Obesity is a marker for metabolic dysfunction, not the end result.

“I’m not overweight and I run a lot, so I am not at risk of diet-induced metabolic disorder because I balance my calories with activity.”

This is incorrect. Obesity is a marker for metabolic dysfunction, not the end result.

In fact being “Skinny-fat” can be more dangerous than carrying extra pounds. What is skinny-fat? In short- not enough meat on the bone.

You must maintain muscle volume to carry out basal metabolic function. You know how your doctor looks at your cholesterol and says, “Well, your ‘bad’ cholesterol isn’t high but your ‘good’ cholesterol is still too low,” and you say, “But if ‘good’ cholesterol is for removing ‘bad’ cholesterol which I don’t have, why do I need more?” And the Dr. says “Just shut up and fix it! I’m a doctor, not a professor!” Skeletal muscle is a similar circumstance.

If you are an adult, if you’re not gaining muscle, you’re probably losing it. And you don’t gain (significant) muscle mass with Yoga or being a cardiobunny. The human animal needs to live in a way that increases muscle mass. Do not fear “bulking up” and in turn lose your ability to thrive as a normal human.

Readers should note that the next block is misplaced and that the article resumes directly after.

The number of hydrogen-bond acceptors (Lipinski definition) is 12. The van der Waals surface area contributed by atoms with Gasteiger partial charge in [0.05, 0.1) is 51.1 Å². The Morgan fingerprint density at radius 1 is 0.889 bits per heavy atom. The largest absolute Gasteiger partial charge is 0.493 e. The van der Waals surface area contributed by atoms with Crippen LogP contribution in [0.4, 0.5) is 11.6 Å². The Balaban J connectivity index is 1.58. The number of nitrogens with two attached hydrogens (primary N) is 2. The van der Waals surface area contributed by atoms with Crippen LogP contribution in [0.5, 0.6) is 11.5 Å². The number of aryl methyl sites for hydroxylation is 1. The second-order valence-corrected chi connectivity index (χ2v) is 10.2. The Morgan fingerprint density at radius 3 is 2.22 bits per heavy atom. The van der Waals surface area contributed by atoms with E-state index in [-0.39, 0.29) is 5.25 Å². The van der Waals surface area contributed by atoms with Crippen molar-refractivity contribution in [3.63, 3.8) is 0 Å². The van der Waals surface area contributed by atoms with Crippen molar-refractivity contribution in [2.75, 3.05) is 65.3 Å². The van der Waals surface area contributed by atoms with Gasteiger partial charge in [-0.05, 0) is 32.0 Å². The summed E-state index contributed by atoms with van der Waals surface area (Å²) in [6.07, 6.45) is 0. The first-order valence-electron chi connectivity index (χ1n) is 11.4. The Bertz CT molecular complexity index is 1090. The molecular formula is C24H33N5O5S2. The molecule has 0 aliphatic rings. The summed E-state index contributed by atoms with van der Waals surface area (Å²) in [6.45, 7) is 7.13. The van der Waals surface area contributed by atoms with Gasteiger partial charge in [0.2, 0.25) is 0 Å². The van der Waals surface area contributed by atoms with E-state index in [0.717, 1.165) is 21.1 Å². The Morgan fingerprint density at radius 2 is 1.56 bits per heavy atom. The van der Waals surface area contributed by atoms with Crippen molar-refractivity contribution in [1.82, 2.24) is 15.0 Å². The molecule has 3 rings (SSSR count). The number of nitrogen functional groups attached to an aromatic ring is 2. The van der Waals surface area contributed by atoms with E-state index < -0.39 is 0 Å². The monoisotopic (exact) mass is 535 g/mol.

Secondarily, research shows that thin people with non-alcoholic fatty liver disease have a risk of death twice as high as obese people. We now know that excess fructose sugar (1/2 of sucrose-of which the average American eats 25-30 lbs./ year) causes the same chronic damage to the liver that alcohol does. This is called non-alcoholic fatty liver disease (NAFLD) or N.A.S.H.-Nonalcoholic steatohepatitis and you can suffer this while skinny as a rail. Throw in hepatic dyslipidemia (fatty liver disease) and you have yourself a fatal party and your pants still fit.

Refs below:

Thin NAFLD Patients Have High Death Risk

Lean adolescents with increased risk for metabolic syndrome

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